Eurovision may be a battle of songs, but it is also a game of numbers. Sadly for Australia’s Dami Im, changes to the rules this year mean she lost out on the title she would have won if producers had utilised last year’s voting system.
Beginning in 2009, Eurovision implemented a split 50-50 voting system, with equal weight between juries and televoters. But that 50-50 relationship hasn’t always been that equal.
From 2009 to 2012, the voting system went as follows. The jury would award 1 to 12 points to its top songs. The televoters would then generate their 1 to 12 points. Officials would combine the points and the top 10 countries would then be awarded the final 1 to 12 points presented to you during the voting segment.
From 2013 to 2015, rankings replaced scores. The jury would give its ranking of all the finalists. And the televoting would generate a second ranking. The rankings would then be combined. The highest 10 rankings would then be awarded the final 1 to 12 points presented to you. This concept is still controversial, because rankings may be prone to significant skewing. For example, if a country was ranked third by the jury and 20th by televoters, that country would likely get no points.
The new system adopted by SVT and Eurovision eliminates the jury cancelling out the televoting and vice versa. Eurovision hosts Måns Zelmerlöw and Petra Mede repeatedly said that the voting system has not changed, just the presentation. This statement really isn’t true, as you can see below when we analyze the 2016 results, and then recalculate them under the 2015 system.
Australia wins with 320 points, with Ukraine 41 points behind at 279 points and Russia at 240 points. Poland drops from 8th to 19th, Israel drops from 14th to 21st, and Malta would plummet from 12th to 24th.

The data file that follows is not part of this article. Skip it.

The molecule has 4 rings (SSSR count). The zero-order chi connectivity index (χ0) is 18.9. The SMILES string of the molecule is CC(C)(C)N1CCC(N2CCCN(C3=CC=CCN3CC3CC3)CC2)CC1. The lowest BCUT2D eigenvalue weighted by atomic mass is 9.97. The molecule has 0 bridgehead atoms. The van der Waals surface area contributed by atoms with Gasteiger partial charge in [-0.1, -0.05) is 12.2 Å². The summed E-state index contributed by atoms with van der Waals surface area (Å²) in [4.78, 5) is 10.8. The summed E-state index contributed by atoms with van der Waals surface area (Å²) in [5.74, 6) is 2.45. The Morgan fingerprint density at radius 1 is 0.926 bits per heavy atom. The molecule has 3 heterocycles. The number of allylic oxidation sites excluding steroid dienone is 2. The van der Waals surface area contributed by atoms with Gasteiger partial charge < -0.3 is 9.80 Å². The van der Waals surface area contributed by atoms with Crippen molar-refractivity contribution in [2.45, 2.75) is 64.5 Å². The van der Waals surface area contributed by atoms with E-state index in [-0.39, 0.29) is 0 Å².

Why is this the case? Juries ranked Poland low across the board, and televoters ranked Poland high across the board. This was the complete opposite with Malta and Israel, both of whom benefitted from the juries.
Again, when juries and televoters are in complete disagreement over a song, that song likely gets no points under the 2013-2015 system.
This new system would not have impacted the results for 2013 or 2014, as both Denmark (2013) and Austria (2014) won with the juries and televoters. In 2015, Sweden would still have won with 642 points, with Italy placing second with 550 points.
Prior to Saturday many pundits and fans accused Swedish producers of positioning Australia for an unprecedented win to make the 2016 contest more historic. Ironically, it is this voting system change that pipped Australia at the post, resulting in Ukraine’s marginal win. Nonetheless, Eurovision’s new voting system is a step in making the system more fair, and the presentation of the voting results much more tense and exciting. All in all, this made for better television. Now onwards to Kyiv!